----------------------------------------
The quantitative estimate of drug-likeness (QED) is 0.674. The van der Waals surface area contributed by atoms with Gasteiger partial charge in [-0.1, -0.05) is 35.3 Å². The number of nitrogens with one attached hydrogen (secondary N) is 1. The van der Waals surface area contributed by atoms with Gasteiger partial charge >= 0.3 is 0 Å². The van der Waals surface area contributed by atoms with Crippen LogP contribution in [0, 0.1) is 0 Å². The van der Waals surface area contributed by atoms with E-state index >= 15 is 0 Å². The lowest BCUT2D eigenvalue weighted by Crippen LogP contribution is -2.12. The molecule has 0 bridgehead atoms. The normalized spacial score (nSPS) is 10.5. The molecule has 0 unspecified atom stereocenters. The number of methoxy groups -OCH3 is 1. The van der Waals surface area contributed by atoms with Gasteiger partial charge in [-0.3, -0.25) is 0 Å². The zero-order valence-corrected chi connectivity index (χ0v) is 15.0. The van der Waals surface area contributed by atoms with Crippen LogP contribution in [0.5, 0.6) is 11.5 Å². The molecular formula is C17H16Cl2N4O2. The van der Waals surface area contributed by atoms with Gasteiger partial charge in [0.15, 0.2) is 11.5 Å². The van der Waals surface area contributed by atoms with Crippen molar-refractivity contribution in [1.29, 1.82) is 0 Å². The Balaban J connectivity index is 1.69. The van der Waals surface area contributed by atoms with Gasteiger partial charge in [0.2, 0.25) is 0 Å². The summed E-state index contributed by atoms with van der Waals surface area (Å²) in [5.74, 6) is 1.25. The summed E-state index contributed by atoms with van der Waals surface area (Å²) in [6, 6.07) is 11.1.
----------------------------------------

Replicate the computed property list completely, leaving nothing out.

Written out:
The quantitative estimate of drug-likeness (QED) is 0.674. The van der Waals surface area contributed by atoms with Gasteiger partial charge in [-0.1, -0.05) is 35.3 Å². The number of nitrogens with one attached hydrogen (secondary N) is 1. The van der Waals surface area contributed by atoms with Gasteiger partial charge >= 0.3 is 0 Å². The van der Waals surface area contributed by atoms with Crippen LogP contribution in [0, 0.1) is 0 Å². The van der Waals surface area contributed by atoms with E-state index >= 15 is 0 Å². The lowest BCUT2D eigenvalue weighted by Crippen LogP contribution is -2.12. The molecule has 0 bridgehead atoms. The normalized spacial score (nSPS) is 10.5. The molecule has 0 unspecified atom stereocenters. The number of methoxy groups -OCH3 is 1. The van der Waals surface area contributed by atoms with Gasteiger partial charge in [-0.3, -0.25) is 0 Å². The zero-order valence-corrected chi connectivity index (χ0v) is 15.0. The van der Waals surface area contributed by atoms with Crippen LogP contribution in [0.5, 0.6) is 11.5 Å². The molecular formula is C17H16Cl2N4O2. The van der Waals surface area contributed by atoms with Gasteiger partial charge in [0.15, 0.2) is 11.5 Å². The van der Waals surface area contributed by atoms with Crippen molar-refractivity contribution in [1.29, 1.82) is 0 Å². The Balaban J connectivity index is 1.69. The van der Waals surface area contributed by atoms with Gasteiger partial charge in [0.2, 0.25) is 0 Å². The summed E-state index contributed by atoms with van der Waals surface area (Å²) in [5.74, 6) is 1.25. The summed E-state index contributed by atoms with van der Waals surface area (Å²) in [6, 6.07) is 11.1.